Ascension David’s Hermitage in the village of Novy Byt near Moscow
You will see bright temples surrounded by forests from the Simferopol highway, not yet reaching the place. Ascension David’s Hermitage in New Life is a stunningly beautiful and quiet place where you can come at any time of the year, and you will be equally happy. In summer, there is a lot of greenery and lush flower beds. In winter, yellow, pink and peach buildings of strict forms are dusted with snow and look even more majestic. And in the fall, there is just a riot of colors, when the foliage changes on the trees.
The most beautiful view is from the side of the pond. In sunny weather, the temples are reflected in it, as in a mirror. And you forget about everything, looking at this picture. It is no coincidence that most of the photos and postcards depict the monastery from this perspective.
The founding date of the monastery is 1515. Then the monk David came here, who had previously served in the Pafnutevo-Borovsky monastery in the Kaluga region. David, together with two novices, reached the bank of the Lopasnya River and built a temple here. It is noteworthy that they brought with them the icon of the Mother of God “The Sign”, after which one of the cathedrals is still named.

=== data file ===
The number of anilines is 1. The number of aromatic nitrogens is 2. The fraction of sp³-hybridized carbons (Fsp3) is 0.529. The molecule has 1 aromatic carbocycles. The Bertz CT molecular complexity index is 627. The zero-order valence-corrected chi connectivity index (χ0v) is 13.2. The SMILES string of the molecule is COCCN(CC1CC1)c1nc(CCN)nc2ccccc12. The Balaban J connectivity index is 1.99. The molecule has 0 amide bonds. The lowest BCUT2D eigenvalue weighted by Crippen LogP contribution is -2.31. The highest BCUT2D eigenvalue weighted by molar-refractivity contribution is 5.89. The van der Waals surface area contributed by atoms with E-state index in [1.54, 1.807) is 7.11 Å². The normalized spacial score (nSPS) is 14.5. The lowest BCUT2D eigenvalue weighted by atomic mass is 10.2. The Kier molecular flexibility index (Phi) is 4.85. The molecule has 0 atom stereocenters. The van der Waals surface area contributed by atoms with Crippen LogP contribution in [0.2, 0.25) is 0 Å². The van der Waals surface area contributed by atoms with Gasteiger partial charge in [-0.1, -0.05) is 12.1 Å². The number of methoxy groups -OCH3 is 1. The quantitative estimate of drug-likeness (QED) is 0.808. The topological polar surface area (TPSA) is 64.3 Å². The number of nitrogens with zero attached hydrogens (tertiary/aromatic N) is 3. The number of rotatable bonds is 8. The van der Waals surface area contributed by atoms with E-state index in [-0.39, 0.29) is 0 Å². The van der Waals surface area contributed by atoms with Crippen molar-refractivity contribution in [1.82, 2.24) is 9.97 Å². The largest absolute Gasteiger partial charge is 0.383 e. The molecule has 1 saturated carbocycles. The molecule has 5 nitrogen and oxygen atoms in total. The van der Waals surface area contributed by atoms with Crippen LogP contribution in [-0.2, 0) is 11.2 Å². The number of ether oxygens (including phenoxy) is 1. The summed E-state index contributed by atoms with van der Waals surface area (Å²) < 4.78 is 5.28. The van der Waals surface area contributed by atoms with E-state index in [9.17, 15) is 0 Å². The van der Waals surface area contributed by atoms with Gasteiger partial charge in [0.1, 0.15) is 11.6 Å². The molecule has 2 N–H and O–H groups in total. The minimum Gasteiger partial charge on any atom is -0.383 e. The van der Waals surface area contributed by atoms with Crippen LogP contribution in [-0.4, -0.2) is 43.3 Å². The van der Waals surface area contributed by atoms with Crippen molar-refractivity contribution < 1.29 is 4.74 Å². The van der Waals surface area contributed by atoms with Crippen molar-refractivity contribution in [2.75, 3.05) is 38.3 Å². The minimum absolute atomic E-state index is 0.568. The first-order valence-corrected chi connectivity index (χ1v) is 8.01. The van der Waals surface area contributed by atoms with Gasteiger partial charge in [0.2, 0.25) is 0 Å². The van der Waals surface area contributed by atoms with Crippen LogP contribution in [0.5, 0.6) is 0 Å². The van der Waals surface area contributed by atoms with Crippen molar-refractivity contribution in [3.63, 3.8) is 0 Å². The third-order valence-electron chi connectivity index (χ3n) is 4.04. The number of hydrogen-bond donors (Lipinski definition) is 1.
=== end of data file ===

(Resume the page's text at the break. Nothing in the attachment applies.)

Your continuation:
In the mid-1600s, the monastery was given to a monastery in New Jerusalem, but later Tsar Alexei Mikhailovich again made it independent.
The 17th century is considered the heyday of David’s Hermitage, when she had several farmsteads and even a chapel on the Arbat in Moscow.
In 1929 the monastery was closed, and some of the monks were repressed. According to legend, Elder Valentin remained here, he was 90 years old. The Bolsheviks could not openly admit that they were killing him, and staged suicide. At that place, a key soon kicked in …
In Soviet times, the territory was given over to an agricultural college. The Davidov Hermitage in New Byt was returned to the Church in the 90s of the 20th century, then the first services were held after many years that there were no monks and pilgrims.
The most remarkable fact, which all the guides tell about, is that David, the founder of the monastery, planted a linden grove here.
In the 19th century, the iconostasis was changed in the Nikolskaya church of the monastery. Then Metropolitan Filaret said that the old icons should be distributed to other churches that needed them.
Until now, historians argue about the purpose of the second tier of the bell tower. It was originally decorative or it was supposed to install bells. Despite the fact that they have never been here.